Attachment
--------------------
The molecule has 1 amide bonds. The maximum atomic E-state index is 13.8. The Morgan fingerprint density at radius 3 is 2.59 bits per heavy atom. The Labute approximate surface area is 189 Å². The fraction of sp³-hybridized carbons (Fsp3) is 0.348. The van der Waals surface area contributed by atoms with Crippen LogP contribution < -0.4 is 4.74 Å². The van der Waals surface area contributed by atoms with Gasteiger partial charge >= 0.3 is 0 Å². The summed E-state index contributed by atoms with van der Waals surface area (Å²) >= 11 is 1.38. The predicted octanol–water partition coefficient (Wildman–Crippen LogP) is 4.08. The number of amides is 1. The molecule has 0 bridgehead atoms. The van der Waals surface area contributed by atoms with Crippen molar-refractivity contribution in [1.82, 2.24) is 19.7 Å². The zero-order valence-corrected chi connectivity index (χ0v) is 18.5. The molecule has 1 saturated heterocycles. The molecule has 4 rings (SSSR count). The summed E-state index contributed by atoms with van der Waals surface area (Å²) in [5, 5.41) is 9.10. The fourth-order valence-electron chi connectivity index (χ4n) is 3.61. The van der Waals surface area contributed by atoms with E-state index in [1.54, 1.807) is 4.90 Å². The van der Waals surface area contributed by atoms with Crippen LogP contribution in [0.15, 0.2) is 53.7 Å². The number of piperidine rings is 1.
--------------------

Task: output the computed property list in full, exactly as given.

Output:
The molecule has 1 amide bonds. The maximum atomic E-state index is 13.8. The Morgan fingerprint density at radius 3 is 2.59 bits per heavy atom. The Labute approximate surface area is 189 Å². The fraction of sp³-hybridized carbons (Fsp3) is 0.348. The van der Waals surface area contributed by atoms with Crippen LogP contribution < -0.4 is 4.74 Å². The van der Waals surface area contributed by atoms with Gasteiger partial charge >= 0.3 is 0 Å². The summed E-state index contributed by atoms with van der Waals surface area (Å²) >= 11 is 1.38. The predicted octanol–water partition coefficient (Wildman–Crippen LogP) is 4.08. The number of amides is 1. The molecule has 0 bridgehead atoms. The van der Waals surface area contributed by atoms with Crippen molar-refractivity contribution in [1.82, 2.24) is 19.7 Å². The zero-order valence-corrected chi connectivity index (χ0v) is 18.5. The molecule has 1 saturated heterocycles. The molecule has 4 rings (SSSR count). The summed E-state index contributed by atoms with van der Waals surface area (Å²) in [5, 5.41) is 9.10. The fourth-order valence-electron chi connectivity index (χ4n) is 3.61. The van der Waals surface area contributed by atoms with E-state index in [1.54, 1.807) is 4.90 Å². The van der Waals surface area contributed by atoms with Crippen LogP contribution in [0.15, 0.2) is 53.7 Å². The number of piperidine rings is 1.